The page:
9 Sep 2014

Why Brown’s ‘new powers for Scotland’ are a dice roll

This is not the last throw of the dice. The last throw of the dice happens when we see Her Majesty The Queen pop up in full tartan regalia and plead with Scots to vote no.

But first we have the second to last throw: the “new powers for Scotland”. Announced by a man who has yet to explain why he lost the 2010 election, or what his party did wrong in government, or make any self-criticism for his stewardship of the UK banking system, which led to catastrophe.

The deal promised by Gordon Brown last night involves… what? All he spelled out last night was a Labour proposal on more economic powers for Holyrood, together with a cross-party agreed timetable for their implementation, leading to the publication of a bill in January and its passage by April 2015.

This is not the same as a cross-party agreement on the powers themselves – which is, of course, impossible, since the measures must go through the Westminster parliament.

It is being briefed that the no gambit gives Scotland:

  • – more powers to raise tax, and to vary pan-UK tax rates
  • – more power over its own welfare system
  • – the Lib Dem version of the plan proposes new borrowing powers as well

But until Scottish people see the details, it will be very difficult to take this as anything more than what it is, a dice roll.

Here is why. The no campaign has focused laser-like on the fiscal risks to Scotland. Heavily indebted banks but no central bank to bail them out, keeping the pound but with no control over interest rates, and the risk that the oil money cannot pay for the level of public spending the SNP wants to add over and above what the rest of Britain gets.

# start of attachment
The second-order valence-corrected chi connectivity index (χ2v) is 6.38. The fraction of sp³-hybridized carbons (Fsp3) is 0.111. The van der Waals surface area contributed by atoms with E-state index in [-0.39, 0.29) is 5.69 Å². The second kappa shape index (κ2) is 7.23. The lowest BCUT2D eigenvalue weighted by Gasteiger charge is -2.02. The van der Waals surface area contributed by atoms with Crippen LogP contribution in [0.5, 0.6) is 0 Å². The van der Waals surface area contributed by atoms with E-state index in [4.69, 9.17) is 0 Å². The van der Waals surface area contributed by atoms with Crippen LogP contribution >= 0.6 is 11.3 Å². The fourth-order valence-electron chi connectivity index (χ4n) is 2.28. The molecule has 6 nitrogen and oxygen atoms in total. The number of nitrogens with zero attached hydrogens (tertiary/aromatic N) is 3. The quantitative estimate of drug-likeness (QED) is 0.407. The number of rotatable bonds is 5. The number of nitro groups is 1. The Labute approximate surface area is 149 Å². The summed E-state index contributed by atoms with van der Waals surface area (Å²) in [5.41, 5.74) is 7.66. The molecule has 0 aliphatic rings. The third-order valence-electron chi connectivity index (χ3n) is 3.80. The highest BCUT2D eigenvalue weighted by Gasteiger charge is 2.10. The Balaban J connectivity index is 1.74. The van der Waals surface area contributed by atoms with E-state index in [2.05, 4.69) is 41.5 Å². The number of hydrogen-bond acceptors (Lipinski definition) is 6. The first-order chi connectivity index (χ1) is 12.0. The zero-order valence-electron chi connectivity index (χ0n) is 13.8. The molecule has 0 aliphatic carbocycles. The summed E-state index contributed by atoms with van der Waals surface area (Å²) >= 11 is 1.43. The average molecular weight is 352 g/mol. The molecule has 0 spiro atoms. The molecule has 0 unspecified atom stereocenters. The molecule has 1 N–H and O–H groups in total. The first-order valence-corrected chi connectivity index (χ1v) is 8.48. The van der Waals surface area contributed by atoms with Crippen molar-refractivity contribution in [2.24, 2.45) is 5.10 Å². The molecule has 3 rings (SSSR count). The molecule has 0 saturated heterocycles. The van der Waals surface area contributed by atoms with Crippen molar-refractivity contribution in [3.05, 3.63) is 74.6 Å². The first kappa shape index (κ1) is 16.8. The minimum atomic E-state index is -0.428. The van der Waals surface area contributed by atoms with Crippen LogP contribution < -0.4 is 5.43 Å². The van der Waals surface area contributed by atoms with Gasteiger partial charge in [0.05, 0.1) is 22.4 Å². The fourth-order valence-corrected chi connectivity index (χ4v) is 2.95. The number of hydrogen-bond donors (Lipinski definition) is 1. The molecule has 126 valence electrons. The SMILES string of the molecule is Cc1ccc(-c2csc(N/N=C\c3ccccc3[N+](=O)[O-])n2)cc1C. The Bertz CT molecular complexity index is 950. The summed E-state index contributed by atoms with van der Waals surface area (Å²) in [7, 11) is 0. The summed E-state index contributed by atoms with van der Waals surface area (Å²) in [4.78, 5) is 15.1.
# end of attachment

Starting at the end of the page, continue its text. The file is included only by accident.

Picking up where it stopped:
Tax-raising powers

Now, consider the UK Treasury and sterling in a world where Scotland alone gets tax-raising powers, the power to spend more on public services, and the power to borrow separately.

Right now the global markets are waking up to the possibility of a yes vote.

In fact, there is a clear answer to most of their concerns: in the event of a yes, Scotland’s debts are assumed by the rest of the UK and Scotland owes the rest of us. The bank deposits are guaranteed in London.

(By the way, when you read “panic” headlines in the newspapers it is always best to turn to the last available editorial they’ve run. In the case of the Times, the FT, the Mail, the Express and even the Guardian, they’re all in the no camp.)

In any case, the panic headlines could quite easily be stemmed by the prime minister or the chancellor getting up and saying: “The risks associated with independence are understood by us and we have a plan to mitigate them.”

Fiscal autonomy

In the absence of such statements, let’s suppose there is a no vote and Gordon Brown et al make good on the maximum programme outlined above.

Scotland will effectively have part fiscal autonomy. There will be a part of the British state that can borrow independently of the Treasury, and spend, and spend to different priorities, but it will have little power to shape the economy in which those taxes are collected and spent.

The risk is that this impairs the UK’s credit rating and impacts on sterling. Britain’s debt and deficit look less under control, and in the long term its future as a unitary state is in doubt.

Remember, here we are talking about a UK government that has to seriously consider de-ringfencing NHS and education spending after 2015, such is the scale of deficit reduction needed.

So to avoid paying a higher interest rate on government debt Westminster would probably have to cut the whole UK’s deficit faster and set a lower safe limit for the deficit going forward.

That is: fiscal autonomy for Scotland may not only be seen as unfair south of the border, it has real costs to taxpayers in the rest of the UK.

Democratic deficit

The gambit may work, in that it halts the yes surge – but at the price of creating what looks like a democratic deficit with the rest of the UK.

Why should taxpayers’ money in, say Clacton, England, go to paying higher interest on government debt when all the upside goes to people in Scotland? And why should Scotland’s MPs go on having an equal say at Westminster over the NHS, education and welfare? These questions were not answered in Gordon Brown’s speech. They will be asked persistently today.